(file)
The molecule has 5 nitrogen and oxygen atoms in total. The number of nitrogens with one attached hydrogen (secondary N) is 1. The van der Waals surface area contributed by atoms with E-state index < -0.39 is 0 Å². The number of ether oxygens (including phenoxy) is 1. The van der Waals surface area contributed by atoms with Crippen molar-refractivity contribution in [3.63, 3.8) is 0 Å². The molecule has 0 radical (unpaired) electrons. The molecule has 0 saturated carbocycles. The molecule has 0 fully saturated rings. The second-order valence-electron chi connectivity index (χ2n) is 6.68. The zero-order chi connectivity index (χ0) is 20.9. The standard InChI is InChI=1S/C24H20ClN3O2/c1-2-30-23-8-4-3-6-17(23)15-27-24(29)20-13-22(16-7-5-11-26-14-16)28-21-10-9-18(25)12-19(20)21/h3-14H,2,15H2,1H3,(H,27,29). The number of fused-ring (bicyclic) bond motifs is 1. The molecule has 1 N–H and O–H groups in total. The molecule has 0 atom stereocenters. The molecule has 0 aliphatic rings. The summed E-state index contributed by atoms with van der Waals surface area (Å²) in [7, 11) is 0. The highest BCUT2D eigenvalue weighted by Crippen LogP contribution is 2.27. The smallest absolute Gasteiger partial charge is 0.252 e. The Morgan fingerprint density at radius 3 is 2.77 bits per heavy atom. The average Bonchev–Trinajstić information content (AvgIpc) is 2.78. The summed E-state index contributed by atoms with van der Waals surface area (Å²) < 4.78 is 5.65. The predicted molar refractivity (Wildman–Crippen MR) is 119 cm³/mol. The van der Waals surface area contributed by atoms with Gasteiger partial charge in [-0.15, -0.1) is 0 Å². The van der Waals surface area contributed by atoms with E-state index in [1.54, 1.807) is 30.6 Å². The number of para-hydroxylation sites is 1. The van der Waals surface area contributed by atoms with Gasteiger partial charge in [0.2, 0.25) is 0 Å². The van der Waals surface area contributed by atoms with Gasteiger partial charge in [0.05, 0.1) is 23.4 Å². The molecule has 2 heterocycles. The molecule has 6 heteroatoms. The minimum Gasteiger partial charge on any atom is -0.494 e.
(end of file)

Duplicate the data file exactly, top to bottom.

The molecule has 5 nitrogen and oxygen atoms in total. The number of nitrogens with one attached hydrogen (secondary N) is 1. The van der Waals surface area contributed by atoms with E-state index < -0.39 is 0 Å². The number of ether oxygens (including phenoxy) is 1. The van der Waals surface area contributed by atoms with Crippen molar-refractivity contribution in [3.63, 3.8) is 0 Å². The molecule has 0 radical (unpaired) electrons. The molecule has 0 saturated carbocycles. The molecule has 0 fully saturated rings. The second-order valence-electron chi connectivity index (χ2n) is 6.68. The zero-order chi connectivity index (χ0) is 20.9. The standard InChI is InChI=1S/C24H20ClN3O2/c1-2-30-23-8-4-3-6-17(23)15-27-24(29)20-13-22(16-7-5-11-26-14-16)28-21-10-9-18(25)12-19(20)21/h3-14H,2,15H2,1H3,(H,27,29). The number of fused-ring (bicyclic) bond motifs is 1. The molecule has 1 N–H and O–H groups in total. The molecule has 0 atom stereocenters. The molecule has 0 aliphatic rings. The summed E-state index contributed by atoms with van der Waals surface area (Å²) in [7, 11) is 0. The highest BCUT2D eigenvalue weighted by Crippen LogP contribution is 2.27. The smallest absolute Gasteiger partial charge is 0.252 e. The Morgan fingerprint density at radius 3 is 2.77 bits per heavy atom. The average Bonchev–Trinajstić information content (AvgIpc) is 2.78. The summed E-state index contributed by atoms with van der Waals surface area (Å²) < 4.78 is 5.65. The predicted molar refractivity (Wildman–Crippen MR) is 119 cm³/mol. The van der Waals surface area contributed by atoms with Gasteiger partial charge in [-0.15, -0.1) is 0 Å². The van der Waals surface area contributed by atoms with E-state index in [1.54, 1.807) is 30.6 Å². The number of para-hydroxylation sites is 1. The van der Waals surface area contributed by atoms with Gasteiger partial charge in [0.2, 0.25) is 0 Å². The van der Waals surface area contributed by atoms with Gasteiger partial charge in [0.05, 0.1) is 23.4 Å². The molecule has 2 heterocycles. The molecule has 6 heteroatoms. The minimum Gasteiger partial charge on any atom is -0.494 e.